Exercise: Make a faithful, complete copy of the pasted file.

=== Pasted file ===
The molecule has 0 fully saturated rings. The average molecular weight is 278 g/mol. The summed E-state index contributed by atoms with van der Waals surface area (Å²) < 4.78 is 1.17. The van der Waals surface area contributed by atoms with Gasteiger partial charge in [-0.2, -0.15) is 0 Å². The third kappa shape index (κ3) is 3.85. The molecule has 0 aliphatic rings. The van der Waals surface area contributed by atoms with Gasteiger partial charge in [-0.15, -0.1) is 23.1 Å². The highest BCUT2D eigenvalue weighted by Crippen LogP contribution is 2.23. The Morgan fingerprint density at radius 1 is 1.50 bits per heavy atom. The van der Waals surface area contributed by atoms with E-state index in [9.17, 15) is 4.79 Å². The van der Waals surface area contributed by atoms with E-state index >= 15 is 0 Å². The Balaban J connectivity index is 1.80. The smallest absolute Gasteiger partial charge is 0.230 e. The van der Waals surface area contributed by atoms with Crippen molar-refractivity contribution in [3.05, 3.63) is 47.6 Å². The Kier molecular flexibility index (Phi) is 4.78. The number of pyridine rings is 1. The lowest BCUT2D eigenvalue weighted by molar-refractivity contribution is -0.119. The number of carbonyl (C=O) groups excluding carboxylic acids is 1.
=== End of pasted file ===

The molecule has 0 fully saturated rings. The average molecular weight is 278 g/mol. The summed E-state index contributed by atoms with van der Waals surface area (Å²) < 4.78 is 1.17. The van der Waals surface area contributed by atoms with Gasteiger partial charge in [-0.2, -0.15) is 0 Å². The third kappa shape index (κ3) is 3.85. The molecule has 0 aliphatic rings. The van der Waals surface area contributed by atoms with Gasteiger partial charge in [-0.15, -0.1) is 23.1 Å². The highest BCUT2D eigenvalue weighted by Crippen LogP contribution is 2.23. The Morgan fingerprint density at radius 1 is 1.50 bits per heavy atom. The van der Waals surface area contributed by atoms with E-state index in [9.17, 15) is 4.79 Å². The van der Waals surface area contributed by atoms with E-state index >= 15 is 0 Å². The Balaban J connectivity index is 1.80. The smallest absolute Gasteiger partial charge is 0.230 e. The van der Waals surface area contributed by atoms with Crippen molar-refractivity contribution in [3.05, 3.63) is 47.6 Å². The Kier molecular flexibility index (Phi) is 4.78. The number of pyridine rings is 1. The lowest BCUT2D eigenvalue weighted by molar-refractivity contribution is -0.119. The number of carbonyl (C=O) groups excluding carboxylic acids is 1.